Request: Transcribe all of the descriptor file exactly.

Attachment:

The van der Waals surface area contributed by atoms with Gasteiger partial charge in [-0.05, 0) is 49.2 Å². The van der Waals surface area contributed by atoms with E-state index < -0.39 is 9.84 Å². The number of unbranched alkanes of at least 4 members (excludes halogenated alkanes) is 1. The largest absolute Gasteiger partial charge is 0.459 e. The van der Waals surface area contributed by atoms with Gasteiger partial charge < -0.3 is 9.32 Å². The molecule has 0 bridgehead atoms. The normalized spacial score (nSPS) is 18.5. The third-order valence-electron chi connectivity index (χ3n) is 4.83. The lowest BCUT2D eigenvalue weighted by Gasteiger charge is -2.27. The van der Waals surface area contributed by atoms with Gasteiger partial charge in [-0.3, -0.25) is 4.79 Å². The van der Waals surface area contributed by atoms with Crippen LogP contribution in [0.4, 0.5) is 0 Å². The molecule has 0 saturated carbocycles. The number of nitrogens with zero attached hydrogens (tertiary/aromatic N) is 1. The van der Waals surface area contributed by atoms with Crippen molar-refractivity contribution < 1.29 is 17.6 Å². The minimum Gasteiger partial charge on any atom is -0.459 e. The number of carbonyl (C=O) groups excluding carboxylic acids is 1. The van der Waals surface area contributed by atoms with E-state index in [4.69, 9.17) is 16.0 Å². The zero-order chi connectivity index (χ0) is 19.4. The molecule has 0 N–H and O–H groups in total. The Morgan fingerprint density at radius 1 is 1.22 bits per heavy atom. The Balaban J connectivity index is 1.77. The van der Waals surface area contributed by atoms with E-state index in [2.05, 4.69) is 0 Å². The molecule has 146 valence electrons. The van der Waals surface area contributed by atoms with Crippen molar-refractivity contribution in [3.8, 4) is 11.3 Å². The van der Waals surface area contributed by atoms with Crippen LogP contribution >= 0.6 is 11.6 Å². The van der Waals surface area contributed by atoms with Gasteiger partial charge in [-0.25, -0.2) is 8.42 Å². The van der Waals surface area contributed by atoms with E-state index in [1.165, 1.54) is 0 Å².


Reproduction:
The van der Waals surface area contributed by atoms with Gasteiger partial charge in [-0.05, 0) is 49.2 Å². The van der Waals surface area contributed by atoms with E-state index < -0.39 is 9.84 Å². The number of unbranched alkanes of at least 4 members (excludes halogenated alkanes) is 1. The largest absolute Gasteiger partial charge is 0.459 e. The van der Waals surface area contributed by atoms with Gasteiger partial charge < -0.3 is 9.32 Å². The molecule has 0 bridgehead atoms. The normalized spacial score (nSPS) is 18.5. The third-order valence-electron chi connectivity index (χ3n) is 4.83. The lowest BCUT2D eigenvalue weighted by Gasteiger charge is -2.27. The van der Waals surface area contributed by atoms with Gasteiger partial charge in [-0.3, -0.25) is 4.79 Å². The van der Waals surface area contributed by atoms with Crippen LogP contribution in [0.4, 0.5) is 0 Å². The molecule has 0 saturated carbocycles. The number of nitrogens with zero attached hydrogens (tertiary/aromatic N) is 1. The van der Waals surface area contributed by atoms with Crippen molar-refractivity contribution < 1.29 is 17.6 Å². The minimum Gasteiger partial charge on any atom is -0.459 e. The number of carbonyl (C=O) groups excluding carboxylic acids is 1. The van der Waals surface area contributed by atoms with E-state index in [4.69, 9.17) is 16.0 Å². The zero-order chi connectivity index (χ0) is 19.4. The molecule has 0 N–H and O–H groups in total. The Morgan fingerprint density at radius 1 is 1.22 bits per heavy atom. The Balaban J connectivity index is 1.77. The van der Waals surface area contributed by atoms with E-state index in [2.05, 4.69) is 0 Å². The molecule has 146 valence electrons. The van der Waals surface area contributed by atoms with Crippen molar-refractivity contribution in [3.8, 4) is 11.3 Å². The van der Waals surface area contributed by atoms with Crippen LogP contribution >= 0.6 is 11.6 Å². The van der Waals surface area contributed by atoms with Gasteiger partial charge in [-0.25, -0.2) is 8.42 Å². The van der Waals surface area contributed by atoms with E-state index in [1.165, 1.54) is 0 Å².